Journal of the Acoustical Society of America, Vol. 105, No. 2, Pt. 2, pp. 1157-1158, 1999

Syllable-based speech recognition using auditorylike features

S. Greenberg, T. Arai, B. Kingsbury, N. Morgan, M. Shire, R. Silipo and S. Wu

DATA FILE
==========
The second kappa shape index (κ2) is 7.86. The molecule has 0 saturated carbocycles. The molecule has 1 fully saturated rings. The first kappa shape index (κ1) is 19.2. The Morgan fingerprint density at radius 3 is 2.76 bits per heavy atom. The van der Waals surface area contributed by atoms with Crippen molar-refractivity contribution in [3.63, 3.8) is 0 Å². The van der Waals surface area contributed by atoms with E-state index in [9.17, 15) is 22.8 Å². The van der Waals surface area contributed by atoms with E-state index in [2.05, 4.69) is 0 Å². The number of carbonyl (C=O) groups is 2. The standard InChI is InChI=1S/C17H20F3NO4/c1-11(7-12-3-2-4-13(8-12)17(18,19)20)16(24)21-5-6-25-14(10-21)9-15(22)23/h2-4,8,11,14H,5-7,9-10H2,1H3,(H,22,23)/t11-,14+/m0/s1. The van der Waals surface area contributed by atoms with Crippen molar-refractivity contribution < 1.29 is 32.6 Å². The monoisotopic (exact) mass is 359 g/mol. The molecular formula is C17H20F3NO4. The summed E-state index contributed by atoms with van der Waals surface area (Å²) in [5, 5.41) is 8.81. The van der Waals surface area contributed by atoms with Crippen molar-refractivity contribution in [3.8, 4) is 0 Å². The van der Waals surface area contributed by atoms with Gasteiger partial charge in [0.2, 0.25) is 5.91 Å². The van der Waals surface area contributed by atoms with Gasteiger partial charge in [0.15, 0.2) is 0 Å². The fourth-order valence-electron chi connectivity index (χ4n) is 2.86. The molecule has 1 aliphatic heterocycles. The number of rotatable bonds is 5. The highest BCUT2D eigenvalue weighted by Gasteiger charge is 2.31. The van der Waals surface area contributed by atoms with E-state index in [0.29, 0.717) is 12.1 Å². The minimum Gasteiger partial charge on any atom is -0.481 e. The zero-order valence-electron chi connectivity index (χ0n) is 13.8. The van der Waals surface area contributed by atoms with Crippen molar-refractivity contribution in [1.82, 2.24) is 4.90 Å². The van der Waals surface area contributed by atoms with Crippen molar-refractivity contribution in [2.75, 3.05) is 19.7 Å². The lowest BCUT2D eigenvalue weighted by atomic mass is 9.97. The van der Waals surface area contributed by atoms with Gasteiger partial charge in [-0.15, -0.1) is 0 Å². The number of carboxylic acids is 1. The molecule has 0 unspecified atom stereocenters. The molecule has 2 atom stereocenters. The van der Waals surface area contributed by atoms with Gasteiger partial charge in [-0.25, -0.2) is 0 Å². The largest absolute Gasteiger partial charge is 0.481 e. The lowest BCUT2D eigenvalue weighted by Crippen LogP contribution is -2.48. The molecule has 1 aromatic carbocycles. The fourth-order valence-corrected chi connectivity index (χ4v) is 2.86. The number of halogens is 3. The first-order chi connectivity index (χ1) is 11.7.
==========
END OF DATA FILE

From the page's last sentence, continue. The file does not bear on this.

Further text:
Abstract: Classical models of speech recognition (both human and machine) assume that a detailed, short-term analysis of the signal is essential for accurate decoding of spoken language via a linear sequence of phonetic segments. This classical framework is incommensurate with quantitative acoustic/phonetic analyses of spontaneous discourse (e.g., the Switchboard corpus for American English). Such analyses indicate that the syllable, rather than the phone, is likely to serve as the representational interface between sound and meaning, providing a relatively stable representation of lexically relevant information across a wide range of speaking and acoustic conditions. The auditory basis of this syllabic representation appears to be derived from the low-frequency (2-16Hz) modulation spectrum, whose temporal properties correspond closely to the distribution of syllabic durations observed in spontaneous Speech. Perceptual experiments confirm the importance of the modulation spectrum for understanding spoken language and demonstrate that the intelligibility of speech is derived from both the amplitude and phase components of this spectral representation. Syllable-based automatic speech recognition systemsCcurrently under developmentChave proven useful under various acoustic conditions representative of the real world (such as reverberation and background noise) when used in conjunction with more traditional, phone-based recognition systems.

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